Sacsayhuaman, Peru © Leon Petrosyan
Of the four ruins near Cuzco, Sacsayhuamán is the closest and most remarkable. Spanish conquistadors used it as a quarry during their day, given its proximity to Cuzco and the dimensions of its stones. Indeed, the site provided many of the materials for the city's colonial buildings. The Spanish destroyed the original complex to such an extent that little is known about the actual purpose these magnificent buildings once served. That said, the complex is usually referred to as a fortress because of its high, impenetrable walls. Some believe it may just as easily have been a religious or ceremonial centre. The ruins cover an enormous area, but only 40 percent of the original complex remains. History lovers must visit, as the site offers a fine example of the Inca's extraordinary stone masonry. According to estimates, the complex took about 100 years to build, requiring thousands of labourers. The massive blocks of stone fit together perfectly without the aid of mortar. Each one weighs between 90 and 125 tonnes, and stands around 16ft (5m) tall.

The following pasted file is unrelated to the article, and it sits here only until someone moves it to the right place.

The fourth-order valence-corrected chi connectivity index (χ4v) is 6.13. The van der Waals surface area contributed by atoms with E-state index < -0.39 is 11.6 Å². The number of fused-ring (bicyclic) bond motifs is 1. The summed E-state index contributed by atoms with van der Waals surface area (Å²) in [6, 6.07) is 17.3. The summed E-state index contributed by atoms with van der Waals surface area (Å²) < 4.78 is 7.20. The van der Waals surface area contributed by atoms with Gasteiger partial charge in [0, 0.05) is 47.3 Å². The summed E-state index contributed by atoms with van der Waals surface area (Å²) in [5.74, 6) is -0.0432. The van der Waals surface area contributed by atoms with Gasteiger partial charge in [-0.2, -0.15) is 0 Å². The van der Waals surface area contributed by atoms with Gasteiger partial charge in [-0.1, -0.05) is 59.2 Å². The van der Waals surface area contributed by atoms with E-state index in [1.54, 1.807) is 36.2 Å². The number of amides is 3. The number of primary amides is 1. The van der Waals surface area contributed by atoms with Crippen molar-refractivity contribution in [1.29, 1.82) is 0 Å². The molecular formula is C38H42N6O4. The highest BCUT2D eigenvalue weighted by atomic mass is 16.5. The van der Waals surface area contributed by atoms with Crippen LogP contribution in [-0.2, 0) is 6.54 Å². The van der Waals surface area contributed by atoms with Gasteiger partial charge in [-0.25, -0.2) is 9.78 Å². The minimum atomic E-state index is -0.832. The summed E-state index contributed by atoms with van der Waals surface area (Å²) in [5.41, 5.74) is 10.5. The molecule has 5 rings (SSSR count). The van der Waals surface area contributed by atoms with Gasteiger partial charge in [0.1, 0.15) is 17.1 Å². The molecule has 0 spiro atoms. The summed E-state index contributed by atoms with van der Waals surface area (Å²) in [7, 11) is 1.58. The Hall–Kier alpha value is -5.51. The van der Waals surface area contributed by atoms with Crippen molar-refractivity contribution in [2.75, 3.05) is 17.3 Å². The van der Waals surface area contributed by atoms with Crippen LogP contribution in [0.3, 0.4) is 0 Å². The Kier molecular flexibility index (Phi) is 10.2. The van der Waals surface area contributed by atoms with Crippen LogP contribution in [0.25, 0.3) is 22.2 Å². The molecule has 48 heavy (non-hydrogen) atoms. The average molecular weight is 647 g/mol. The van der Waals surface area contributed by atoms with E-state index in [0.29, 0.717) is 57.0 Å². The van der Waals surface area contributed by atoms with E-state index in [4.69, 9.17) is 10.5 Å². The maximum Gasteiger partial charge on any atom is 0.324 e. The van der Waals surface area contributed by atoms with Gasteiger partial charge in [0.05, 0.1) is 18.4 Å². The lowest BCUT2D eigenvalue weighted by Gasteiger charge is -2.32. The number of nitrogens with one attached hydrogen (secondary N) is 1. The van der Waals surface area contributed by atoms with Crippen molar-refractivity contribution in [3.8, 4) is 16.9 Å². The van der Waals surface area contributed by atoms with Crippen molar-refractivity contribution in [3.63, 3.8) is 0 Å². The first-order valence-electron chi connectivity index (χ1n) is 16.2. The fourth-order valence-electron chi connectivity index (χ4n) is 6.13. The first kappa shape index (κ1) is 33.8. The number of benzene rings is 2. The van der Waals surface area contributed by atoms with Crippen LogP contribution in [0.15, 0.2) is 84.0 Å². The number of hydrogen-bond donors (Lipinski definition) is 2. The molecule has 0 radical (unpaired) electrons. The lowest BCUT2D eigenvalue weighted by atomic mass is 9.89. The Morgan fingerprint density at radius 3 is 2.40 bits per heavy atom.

History buffs will note that the Inca and Spanish fought at the centre during the infamously bloody battle of 1536. The conflict left thousands of native people dead, providing food for circling condors. Since then, Cuzco's Coat of Arms has featured eight condors in memory of the event. Today, the site holds the annual celebrations of Cuzco's most important festival, Inti Raymi: the sun festival. Tourists should attend the colourful and spectacular affair if at all possible.
Transport: A steep 40 minute (2km) walk up from the Plaza de Armas.